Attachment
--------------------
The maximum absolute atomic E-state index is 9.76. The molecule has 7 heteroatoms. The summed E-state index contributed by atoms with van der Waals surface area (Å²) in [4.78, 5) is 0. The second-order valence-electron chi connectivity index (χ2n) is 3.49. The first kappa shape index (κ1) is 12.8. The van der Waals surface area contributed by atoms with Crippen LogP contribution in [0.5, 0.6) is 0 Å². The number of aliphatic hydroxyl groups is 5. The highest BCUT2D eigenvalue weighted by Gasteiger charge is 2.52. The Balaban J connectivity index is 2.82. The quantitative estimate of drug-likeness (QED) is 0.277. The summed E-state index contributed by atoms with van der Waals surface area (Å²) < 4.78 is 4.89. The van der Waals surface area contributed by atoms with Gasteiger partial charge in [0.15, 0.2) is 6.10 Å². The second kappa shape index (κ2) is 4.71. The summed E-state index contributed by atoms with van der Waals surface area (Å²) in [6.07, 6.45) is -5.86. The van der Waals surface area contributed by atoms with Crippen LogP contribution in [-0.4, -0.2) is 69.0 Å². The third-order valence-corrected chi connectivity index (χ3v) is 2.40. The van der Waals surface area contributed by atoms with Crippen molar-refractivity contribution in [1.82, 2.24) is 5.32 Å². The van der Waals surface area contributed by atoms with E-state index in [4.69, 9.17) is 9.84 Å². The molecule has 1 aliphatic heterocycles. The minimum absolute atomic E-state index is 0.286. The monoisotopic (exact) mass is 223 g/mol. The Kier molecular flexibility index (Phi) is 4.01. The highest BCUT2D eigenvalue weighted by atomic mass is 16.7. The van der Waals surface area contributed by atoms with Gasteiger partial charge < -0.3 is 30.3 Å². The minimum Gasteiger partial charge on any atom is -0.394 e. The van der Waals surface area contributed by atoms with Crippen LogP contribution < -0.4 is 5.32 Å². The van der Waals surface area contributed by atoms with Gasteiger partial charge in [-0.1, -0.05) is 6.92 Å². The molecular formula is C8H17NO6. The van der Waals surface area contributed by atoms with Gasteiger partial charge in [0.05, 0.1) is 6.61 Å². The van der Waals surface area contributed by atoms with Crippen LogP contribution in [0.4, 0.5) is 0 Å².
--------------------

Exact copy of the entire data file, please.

The maximum absolute atomic E-state index is 9.76. The molecule has 7 heteroatoms. The summed E-state index contributed by atoms with van der Waals surface area (Å²) in [4.78, 5) is 0. The second-order valence-electron chi connectivity index (χ2n) is 3.49. The first kappa shape index (κ1) is 12.8. The van der Waals surface area contributed by atoms with Crippen LogP contribution in [0.5, 0.6) is 0 Å². The number of aliphatic hydroxyl groups is 5. The highest BCUT2D eigenvalue weighted by Gasteiger charge is 2.52. The Balaban J connectivity index is 2.82. The quantitative estimate of drug-likeness (QED) is 0.277. The summed E-state index contributed by atoms with van der Waals surface area (Å²) < 4.78 is 4.89. The van der Waals surface area contributed by atoms with Gasteiger partial charge in [0.15, 0.2) is 6.10 Å². The second kappa shape index (κ2) is 4.71. The summed E-state index contributed by atoms with van der Waals surface area (Å²) in [6.07, 6.45) is -5.86. The van der Waals surface area contributed by atoms with Crippen LogP contribution in [-0.4, -0.2) is 69.0 Å². The third-order valence-corrected chi connectivity index (χ3v) is 2.40. The van der Waals surface area contributed by atoms with Crippen molar-refractivity contribution in [1.82, 2.24) is 5.32 Å². The van der Waals surface area contributed by atoms with E-state index in [4.69, 9.17) is 9.84 Å². The molecule has 1 aliphatic heterocycles. The minimum absolute atomic E-state index is 0.286. The monoisotopic (exact) mass is 223 g/mol. The Kier molecular flexibility index (Phi) is 4.01. The highest BCUT2D eigenvalue weighted by atomic mass is 16.7. The van der Waals surface area contributed by atoms with Gasteiger partial charge < -0.3 is 30.3 Å². The minimum Gasteiger partial charge on any atom is -0.394 e. The van der Waals surface area contributed by atoms with Crippen LogP contribution < -0.4 is 5.32 Å². The van der Waals surface area contributed by atoms with Gasteiger partial charge in [-0.1, -0.05) is 6.92 Å². The molecular formula is C8H17NO6. The van der Waals surface area contributed by atoms with Gasteiger partial charge in [0.05, 0.1) is 6.61 Å². The van der Waals surface area contributed by atoms with Crippen LogP contribution in [0.4, 0.5) is 0 Å².